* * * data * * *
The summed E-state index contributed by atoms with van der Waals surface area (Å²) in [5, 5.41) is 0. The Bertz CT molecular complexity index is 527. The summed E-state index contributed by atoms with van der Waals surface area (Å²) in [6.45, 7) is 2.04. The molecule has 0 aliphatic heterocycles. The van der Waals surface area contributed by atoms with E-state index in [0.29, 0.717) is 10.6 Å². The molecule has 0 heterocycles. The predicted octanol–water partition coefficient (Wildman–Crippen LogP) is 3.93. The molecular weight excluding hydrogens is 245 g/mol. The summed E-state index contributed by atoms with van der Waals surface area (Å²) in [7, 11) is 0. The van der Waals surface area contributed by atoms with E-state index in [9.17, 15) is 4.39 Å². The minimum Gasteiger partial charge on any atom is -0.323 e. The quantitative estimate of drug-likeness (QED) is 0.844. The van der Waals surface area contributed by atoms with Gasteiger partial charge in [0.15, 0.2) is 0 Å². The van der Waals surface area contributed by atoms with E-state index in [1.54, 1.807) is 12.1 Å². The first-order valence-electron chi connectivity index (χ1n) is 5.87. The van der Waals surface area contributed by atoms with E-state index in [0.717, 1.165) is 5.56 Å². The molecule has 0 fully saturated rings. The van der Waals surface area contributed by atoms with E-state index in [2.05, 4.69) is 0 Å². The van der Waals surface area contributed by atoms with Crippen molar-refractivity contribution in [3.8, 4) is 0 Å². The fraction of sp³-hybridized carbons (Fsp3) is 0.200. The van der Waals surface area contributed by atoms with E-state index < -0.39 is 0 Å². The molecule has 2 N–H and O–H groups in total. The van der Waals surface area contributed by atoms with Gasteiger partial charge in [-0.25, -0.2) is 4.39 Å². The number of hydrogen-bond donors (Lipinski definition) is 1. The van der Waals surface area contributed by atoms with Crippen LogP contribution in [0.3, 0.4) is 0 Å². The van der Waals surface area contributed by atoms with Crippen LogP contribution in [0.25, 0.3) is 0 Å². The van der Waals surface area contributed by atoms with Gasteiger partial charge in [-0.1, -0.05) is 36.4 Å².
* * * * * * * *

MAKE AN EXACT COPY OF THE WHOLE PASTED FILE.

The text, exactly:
The summed E-state index contributed by atoms with van der Waals surface area (Å²) in [5, 5.41) is 0. The Bertz CT molecular complexity index is 527. The summed E-state index contributed by atoms with van der Waals surface area (Å²) in [6.45, 7) is 2.04. The molecule has 0 aliphatic heterocycles. The van der Waals surface area contributed by atoms with E-state index in [0.29, 0.717) is 10.6 Å². The molecule has 0 heterocycles. The predicted octanol–water partition coefficient (Wildman–Crippen LogP) is 3.93. The molecular weight excluding hydrogens is 245 g/mol. The summed E-state index contributed by atoms with van der Waals surface area (Å²) in [7, 11) is 0. The van der Waals surface area contributed by atoms with E-state index in [9.17, 15) is 4.39 Å². The minimum Gasteiger partial charge on any atom is -0.323 e. The quantitative estimate of drug-likeness (QED) is 0.844. The van der Waals surface area contributed by atoms with Gasteiger partial charge in [0.15, 0.2) is 0 Å². The van der Waals surface area contributed by atoms with E-state index in [1.54, 1.807) is 12.1 Å². The first-order valence-electron chi connectivity index (χ1n) is 5.87. The van der Waals surface area contributed by atoms with E-state index in [0.717, 1.165) is 5.56 Å². The molecule has 0 fully saturated rings. The van der Waals surface area contributed by atoms with E-state index in [2.05, 4.69) is 0 Å². The van der Waals surface area contributed by atoms with Crippen molar-refractivity contribution in [3.8, 4) is 0 Å². The fraction of sp³-hybridized carbons (Fsp3) is 0.200. The van der Waals surface area contributed by atoms with E-state index < -0.39 is 0 Å². The molecule has 2 N–H and O–H groups in total. The van der Waals surface area contributed by atoms with Gasteiger partial charge in [-0.25, -0.2) is 4.39 Å². The number of hydrogen-bond donors (Lipinski definition) is 1. The van der Waals surface area contributed by atoms with Crippen LogP contribution in [0.3, 0.4) is 0 Å². The van der Waals surface area contributed by atoms with Crippen LogP contribution in [0.25, 0.3) is 0 Å². The van der Waals surface area contributed by atoms with Gasteiger partial charge in [-0.1, -0.05) is 36.4 Å².